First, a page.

So what would motivating, engaging, challenging and relevant mathematics homework look like? That all depends on you and your imagination! When I was a Year 6 classroom teacher, one of the most popular homework activities amongst my students was based on Tony Ryan’s Thinker’s Keys. Students would be provided with a range of activities that included an element of choice. Each activity was much more creative than a typical mathematics task yet provided challenge for students and an opportunity for them to apply their understandings of mathematical concepts. For example, in a range of activities based on multiplication and division, one of the tasks, the Question Key, required students to respond to the following prompt: How is multiplication related to division? Write an explanation appropriate for a Year 4 child. Use an example to show how multiplication is related to division. The Brainstorming Key required students to make links to real-life: Brainstorm examples of everyday situations that require you to use multiplication and division. Record your responses in a mind map.

Another great idea for homework with younger students is to have them take photographs of their home environment that directly relate to the mathematics being learned at school. For example, in a study of 3D objects, students could photograph and label 3D objects found in their homes. Students could draw floor plans of their homes when learning about scale, position, area and perimeter. At a higher level, students could solve real-life problems that require the application of a number of mathematical concepts such as selecting the best mobile phone plan, comparison of household bills, budgeting, etc.

How much work would be involved in planning this type of homework? One approach to planning homework tasks would be to work within stage/grade teams to design a bank of tasks that could be re-used from one year to another. As with many things, once you begin to plan and design rich homework tasks, it gets easier. Often ideas also come from the students. Consider tasks that vary in length from quick, one-day homework tasks to longer term tasks that may take two or three weeks from students to complete. Also consider your priority: quality or quantity?

How hard would it be to assess and provide feedback on homework tasks? If we expect students to engage with and complete their mathematics homework, then we must provide constructive feedback. In my previous research on student engagement with mathematics, some students were frustrated when their teacher did not mark homework: “If they don’t give you feedback then you don’t know if you’re doing it right or wrong, or if you need improving or anything.” Marking and providing feedback on homework should not be viewed as a burden but rather a critical part of the teaching and learning process. The way feedback is delivered depends on the nature of the task.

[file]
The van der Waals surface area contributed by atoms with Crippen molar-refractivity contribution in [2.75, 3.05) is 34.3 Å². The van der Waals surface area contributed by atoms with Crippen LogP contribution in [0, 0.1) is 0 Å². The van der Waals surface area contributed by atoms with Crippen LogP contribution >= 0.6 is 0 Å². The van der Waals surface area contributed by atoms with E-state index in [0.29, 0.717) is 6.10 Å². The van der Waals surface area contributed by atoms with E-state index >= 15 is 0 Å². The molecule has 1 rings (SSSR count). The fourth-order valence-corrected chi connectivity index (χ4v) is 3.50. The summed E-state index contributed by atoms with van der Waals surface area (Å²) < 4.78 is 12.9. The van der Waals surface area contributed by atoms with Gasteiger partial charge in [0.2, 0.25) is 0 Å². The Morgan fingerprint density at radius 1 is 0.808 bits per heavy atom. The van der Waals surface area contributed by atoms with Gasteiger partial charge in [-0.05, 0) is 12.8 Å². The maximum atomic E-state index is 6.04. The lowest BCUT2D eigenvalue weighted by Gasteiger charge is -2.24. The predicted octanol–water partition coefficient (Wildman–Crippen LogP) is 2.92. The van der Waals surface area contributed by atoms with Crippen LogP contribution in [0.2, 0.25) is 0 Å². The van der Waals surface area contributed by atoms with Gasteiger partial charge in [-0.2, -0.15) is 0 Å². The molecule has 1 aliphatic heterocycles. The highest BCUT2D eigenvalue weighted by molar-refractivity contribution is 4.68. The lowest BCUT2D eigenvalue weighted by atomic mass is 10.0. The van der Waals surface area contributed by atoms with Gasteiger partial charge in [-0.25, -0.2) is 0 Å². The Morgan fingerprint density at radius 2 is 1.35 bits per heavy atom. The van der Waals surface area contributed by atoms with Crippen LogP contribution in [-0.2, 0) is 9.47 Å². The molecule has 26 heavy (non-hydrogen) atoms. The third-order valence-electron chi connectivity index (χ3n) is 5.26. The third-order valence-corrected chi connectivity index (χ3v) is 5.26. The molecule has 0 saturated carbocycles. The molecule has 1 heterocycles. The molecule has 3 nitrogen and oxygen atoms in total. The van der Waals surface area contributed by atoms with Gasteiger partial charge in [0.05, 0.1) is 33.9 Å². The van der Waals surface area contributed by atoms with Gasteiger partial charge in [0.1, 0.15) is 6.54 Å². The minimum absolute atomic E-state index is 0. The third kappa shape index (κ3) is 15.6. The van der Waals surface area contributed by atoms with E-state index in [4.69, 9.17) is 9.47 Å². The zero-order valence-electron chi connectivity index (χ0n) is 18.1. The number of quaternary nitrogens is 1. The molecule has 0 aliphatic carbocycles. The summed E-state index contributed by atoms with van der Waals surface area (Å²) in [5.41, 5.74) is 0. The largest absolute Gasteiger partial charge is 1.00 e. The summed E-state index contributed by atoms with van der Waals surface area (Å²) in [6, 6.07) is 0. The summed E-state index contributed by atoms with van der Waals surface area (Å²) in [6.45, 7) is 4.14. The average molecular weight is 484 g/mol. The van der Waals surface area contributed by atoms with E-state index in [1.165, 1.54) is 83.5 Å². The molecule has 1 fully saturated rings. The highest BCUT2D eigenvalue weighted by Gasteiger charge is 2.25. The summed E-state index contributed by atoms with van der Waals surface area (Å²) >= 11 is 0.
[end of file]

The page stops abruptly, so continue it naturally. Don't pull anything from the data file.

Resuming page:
Finally, when setting homework, we need to reflect on our purpose for doing so. Are we doing it to keep the parents happy and the students busy, or do we want to support students’ learning in a seamless link between school and home, providing opportunities for students to apply concepts in real-world situations?

References:

Australian Association of Mathematics Teachers. (2009). School mathematics for the 21st century: Some key influences. Adelaide, S.A.: AAMT Inc.

Boaler, J. (2009). The elephant in the classroom: Helping children learn and love maths. London: Souvenir Press Ltd.

Even, R., & Tirosh, D. (2008). Teacher knowledge and understanding of students’ mathematical learning and thinking. In L. D. English (Ed.), Handbook of international research in mathematics education (2nd ed., pp. 202-222). New York: Routledge.

Goos, M. (2004). Learning mathematics in a classroom community of inquiry. Journal for Research in Mathematics Education, 35(4), 258-291.

Lowrie, T. (2004, 4-5 December). Making mathematics meaningful, realistic and personalised: Changing the direction of relevance and applicability. Paper presented at the Mathematical Association of Victoria Annual Conference 2004: Towards Excellence in Mathematics, Monash University, Clayton, Vic.

McKinney, S., Cappell, S., Berry, R. Q., & Hickman, B. T. (2009). An examination of the instructional practices of mathematics teachers in urban schools. Preventing School Failure, 53(4), 278-284.

NSW Department of Education and Training. (2003). Quality Teaching in NSW Public Schools. Sydney: Professional Support and Curriculum Directorate.

Ricks, T. E. (2009). Mathematics is motivating. The Mathematics Educator, 19(2), 2-9.